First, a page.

The state Department of Ecology has announced its final action approving the City of Port Townsend’s Shoreline Master Program amendment, effectively creating two sets of rules for critical areas. The city sought to bring the city’s Shoreline Management Program in line with its Critical Areas Ordinance, which the city adopted May 21, but because of Ecology’s revisions late in the process there are now two different sets of rules. The Critical Areas Ordinance became effective June 4 for areas outside the SMP’s jurisdiction. Officials said that had Ecology not missed the deadline for commenting on the Critical Areas Ordinance, the city could have included the state’s recommendations before adopting the rules. “It’s a bit of a complication,” said Mayor Deborah Stinson. “Right now we have these two sets of regulations we’ll have to follow.” Stinson said the city will work through the issue and that “it’s not that big of a deal.” Jess Major reports. (Peninsula Daily News)

'Rights of nature' movement expands locally to help protect endangered orcas, Salish Sea
Environmental law in the U.S. regulates pollution, but often doesn’t protect the things we love.  A movement to change that by securing so-called "rights of nature" is taking hold globally – and locally, too. A group called Legal Rights for the Salish Sea formed last year in Gig Harbor. Their goal is to fundamentally change the law, first by moving away from the idea of nature as property, says co-founder Kriss Kevorkian. “It’s giving rights to a species, to a river, to a mountain – to say that nature, has the right to thrive, has the right to have a healthy habitat,” Kevorkian said. “We give rights to corporations, to people, even to ships. But we don’t give rights to other living things.” Bellamy Pailthorp reports. (KNKX)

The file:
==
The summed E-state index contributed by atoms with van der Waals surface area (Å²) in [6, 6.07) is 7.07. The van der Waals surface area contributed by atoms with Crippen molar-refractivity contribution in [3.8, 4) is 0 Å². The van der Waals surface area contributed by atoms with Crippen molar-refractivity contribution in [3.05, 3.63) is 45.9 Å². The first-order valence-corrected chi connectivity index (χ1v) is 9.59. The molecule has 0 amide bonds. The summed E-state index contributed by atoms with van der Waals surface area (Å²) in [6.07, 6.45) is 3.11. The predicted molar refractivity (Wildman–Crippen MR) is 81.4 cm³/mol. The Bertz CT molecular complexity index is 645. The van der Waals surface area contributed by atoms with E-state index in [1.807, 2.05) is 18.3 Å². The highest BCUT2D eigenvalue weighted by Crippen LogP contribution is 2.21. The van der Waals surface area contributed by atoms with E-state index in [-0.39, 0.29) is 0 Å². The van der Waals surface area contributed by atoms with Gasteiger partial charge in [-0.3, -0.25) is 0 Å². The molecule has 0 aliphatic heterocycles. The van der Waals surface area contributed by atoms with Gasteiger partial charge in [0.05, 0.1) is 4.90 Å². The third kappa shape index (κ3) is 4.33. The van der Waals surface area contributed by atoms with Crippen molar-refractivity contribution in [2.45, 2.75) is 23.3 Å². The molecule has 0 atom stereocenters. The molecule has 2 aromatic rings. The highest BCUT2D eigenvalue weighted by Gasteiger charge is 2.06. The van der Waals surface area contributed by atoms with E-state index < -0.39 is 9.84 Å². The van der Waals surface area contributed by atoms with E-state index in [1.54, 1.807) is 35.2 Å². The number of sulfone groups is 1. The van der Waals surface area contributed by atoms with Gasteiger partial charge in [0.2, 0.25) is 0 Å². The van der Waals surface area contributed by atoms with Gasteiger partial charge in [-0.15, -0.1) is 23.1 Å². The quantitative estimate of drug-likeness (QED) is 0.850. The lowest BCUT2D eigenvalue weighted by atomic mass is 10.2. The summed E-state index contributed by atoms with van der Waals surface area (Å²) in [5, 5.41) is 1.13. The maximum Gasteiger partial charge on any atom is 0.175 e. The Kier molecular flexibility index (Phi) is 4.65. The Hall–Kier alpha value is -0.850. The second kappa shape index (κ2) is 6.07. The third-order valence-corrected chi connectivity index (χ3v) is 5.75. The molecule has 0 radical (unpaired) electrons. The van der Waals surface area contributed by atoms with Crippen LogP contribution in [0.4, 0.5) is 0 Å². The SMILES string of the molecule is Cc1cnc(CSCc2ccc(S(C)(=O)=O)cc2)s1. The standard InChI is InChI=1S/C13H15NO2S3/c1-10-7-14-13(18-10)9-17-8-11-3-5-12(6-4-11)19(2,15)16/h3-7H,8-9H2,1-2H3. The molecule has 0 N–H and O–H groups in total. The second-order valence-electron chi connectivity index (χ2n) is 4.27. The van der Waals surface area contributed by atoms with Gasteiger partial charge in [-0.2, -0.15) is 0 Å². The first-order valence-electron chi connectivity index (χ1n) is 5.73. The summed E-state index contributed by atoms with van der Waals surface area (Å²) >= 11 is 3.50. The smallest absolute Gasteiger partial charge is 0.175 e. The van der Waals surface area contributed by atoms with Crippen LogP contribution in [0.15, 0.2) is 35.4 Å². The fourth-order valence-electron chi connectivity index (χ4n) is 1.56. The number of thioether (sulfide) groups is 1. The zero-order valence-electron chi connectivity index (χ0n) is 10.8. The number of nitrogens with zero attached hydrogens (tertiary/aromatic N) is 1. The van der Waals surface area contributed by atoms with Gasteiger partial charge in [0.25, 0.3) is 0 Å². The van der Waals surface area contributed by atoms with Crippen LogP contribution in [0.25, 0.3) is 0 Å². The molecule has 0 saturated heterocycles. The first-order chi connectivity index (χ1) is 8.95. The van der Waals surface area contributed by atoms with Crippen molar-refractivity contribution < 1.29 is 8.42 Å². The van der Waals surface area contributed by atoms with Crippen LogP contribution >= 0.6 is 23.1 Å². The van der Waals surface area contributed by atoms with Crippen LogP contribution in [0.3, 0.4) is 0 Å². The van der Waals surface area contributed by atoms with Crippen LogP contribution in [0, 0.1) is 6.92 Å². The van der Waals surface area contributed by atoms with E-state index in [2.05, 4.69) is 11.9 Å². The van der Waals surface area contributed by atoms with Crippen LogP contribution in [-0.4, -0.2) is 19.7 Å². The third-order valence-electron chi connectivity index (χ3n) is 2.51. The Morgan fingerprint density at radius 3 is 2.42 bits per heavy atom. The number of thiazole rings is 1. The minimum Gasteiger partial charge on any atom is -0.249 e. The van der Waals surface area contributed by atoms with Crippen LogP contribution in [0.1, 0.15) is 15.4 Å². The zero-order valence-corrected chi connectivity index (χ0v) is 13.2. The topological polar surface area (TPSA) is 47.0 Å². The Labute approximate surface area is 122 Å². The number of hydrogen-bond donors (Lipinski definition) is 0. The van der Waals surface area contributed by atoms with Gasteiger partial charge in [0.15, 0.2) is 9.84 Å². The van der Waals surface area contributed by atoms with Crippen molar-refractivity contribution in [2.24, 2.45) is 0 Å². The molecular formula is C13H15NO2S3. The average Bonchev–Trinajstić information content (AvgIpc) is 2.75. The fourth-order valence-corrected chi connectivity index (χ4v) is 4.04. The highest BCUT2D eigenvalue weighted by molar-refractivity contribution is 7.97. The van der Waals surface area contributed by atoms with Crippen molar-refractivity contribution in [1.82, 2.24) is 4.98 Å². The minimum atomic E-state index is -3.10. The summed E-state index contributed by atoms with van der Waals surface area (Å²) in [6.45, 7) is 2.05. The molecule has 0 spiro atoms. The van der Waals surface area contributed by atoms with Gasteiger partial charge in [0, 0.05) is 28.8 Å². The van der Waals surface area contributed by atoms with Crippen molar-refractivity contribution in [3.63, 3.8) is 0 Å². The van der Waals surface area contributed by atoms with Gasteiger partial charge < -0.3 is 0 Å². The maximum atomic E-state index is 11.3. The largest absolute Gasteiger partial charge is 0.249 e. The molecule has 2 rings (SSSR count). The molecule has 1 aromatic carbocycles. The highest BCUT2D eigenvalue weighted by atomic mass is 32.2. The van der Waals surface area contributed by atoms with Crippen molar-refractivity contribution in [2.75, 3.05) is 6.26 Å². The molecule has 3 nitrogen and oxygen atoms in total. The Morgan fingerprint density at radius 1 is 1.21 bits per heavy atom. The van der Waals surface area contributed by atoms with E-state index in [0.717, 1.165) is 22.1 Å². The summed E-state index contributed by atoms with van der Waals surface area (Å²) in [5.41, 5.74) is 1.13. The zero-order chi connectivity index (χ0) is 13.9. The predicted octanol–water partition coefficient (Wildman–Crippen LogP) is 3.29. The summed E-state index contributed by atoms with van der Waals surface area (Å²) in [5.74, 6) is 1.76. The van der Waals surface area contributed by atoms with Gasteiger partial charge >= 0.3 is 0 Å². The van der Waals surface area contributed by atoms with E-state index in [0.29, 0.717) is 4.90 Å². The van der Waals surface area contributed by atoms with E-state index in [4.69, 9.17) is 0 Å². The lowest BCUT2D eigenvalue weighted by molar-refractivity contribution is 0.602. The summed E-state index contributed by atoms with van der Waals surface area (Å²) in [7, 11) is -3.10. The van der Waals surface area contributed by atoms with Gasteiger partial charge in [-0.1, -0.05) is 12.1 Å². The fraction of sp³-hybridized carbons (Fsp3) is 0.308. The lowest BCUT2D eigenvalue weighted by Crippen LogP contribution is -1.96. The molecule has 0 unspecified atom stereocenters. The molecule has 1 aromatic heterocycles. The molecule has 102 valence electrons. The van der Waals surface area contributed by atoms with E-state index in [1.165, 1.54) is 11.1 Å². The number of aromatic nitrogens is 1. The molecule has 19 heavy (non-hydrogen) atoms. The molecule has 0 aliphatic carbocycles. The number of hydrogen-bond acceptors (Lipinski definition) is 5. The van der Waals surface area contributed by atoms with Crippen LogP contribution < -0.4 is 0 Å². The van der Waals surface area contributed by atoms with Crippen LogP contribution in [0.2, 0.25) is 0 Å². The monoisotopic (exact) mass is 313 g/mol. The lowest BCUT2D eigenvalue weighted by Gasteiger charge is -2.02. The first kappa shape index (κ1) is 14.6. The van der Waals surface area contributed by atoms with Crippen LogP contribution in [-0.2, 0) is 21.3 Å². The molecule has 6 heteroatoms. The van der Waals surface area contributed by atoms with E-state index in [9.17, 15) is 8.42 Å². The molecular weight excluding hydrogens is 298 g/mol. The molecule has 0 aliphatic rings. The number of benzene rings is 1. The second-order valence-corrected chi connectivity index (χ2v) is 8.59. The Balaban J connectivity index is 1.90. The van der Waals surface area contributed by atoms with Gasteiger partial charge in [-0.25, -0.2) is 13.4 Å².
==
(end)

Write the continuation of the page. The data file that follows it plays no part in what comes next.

Turning up the heat on climate change: Group pulling B.C. communities into activist campaign
When news broke this month that Vancouver city officials were considering joining a campaign demanding that oil companies pay for costs associated with climate change, it marked the second time in just a few days that a little-known activist group had stirred up national media attention. West Coast Environmental Law, an activist organization based in Vancouver, is the architect of a recent campaign in which municipalities write letters to 20 of the largest oil and gas companies in the world, “demanding accountability” for their contribution to climate change. Jesse Snyder reports. (Canadian Press) See also: For now, optimism is hard to find in Western Canada's natural gas business
 Until Shell Canada's new export facility is built in 5 years, industry seems stuck with low prices. Kyle Bakx reports. (CBC)

Now, your tug weather--
West Entrance U.S. Waters Strait Of Juan De Fuca-  239 AM PST Wed Jan 2 2019   
 SE wind 5 to 15 kt rising to 20 to 30 kt in the  afternoon. Wind waves 2 ft or less building to 3 to 5 ft in the  afternoon. W swell 8 ft at 14 seconds. A chance of rain in the  morning then rain in the afternoon. 
 S wind 25 to 35 kt. Combined seas 11 to 14 ft with a  dominant period of 14 seconds. Rain.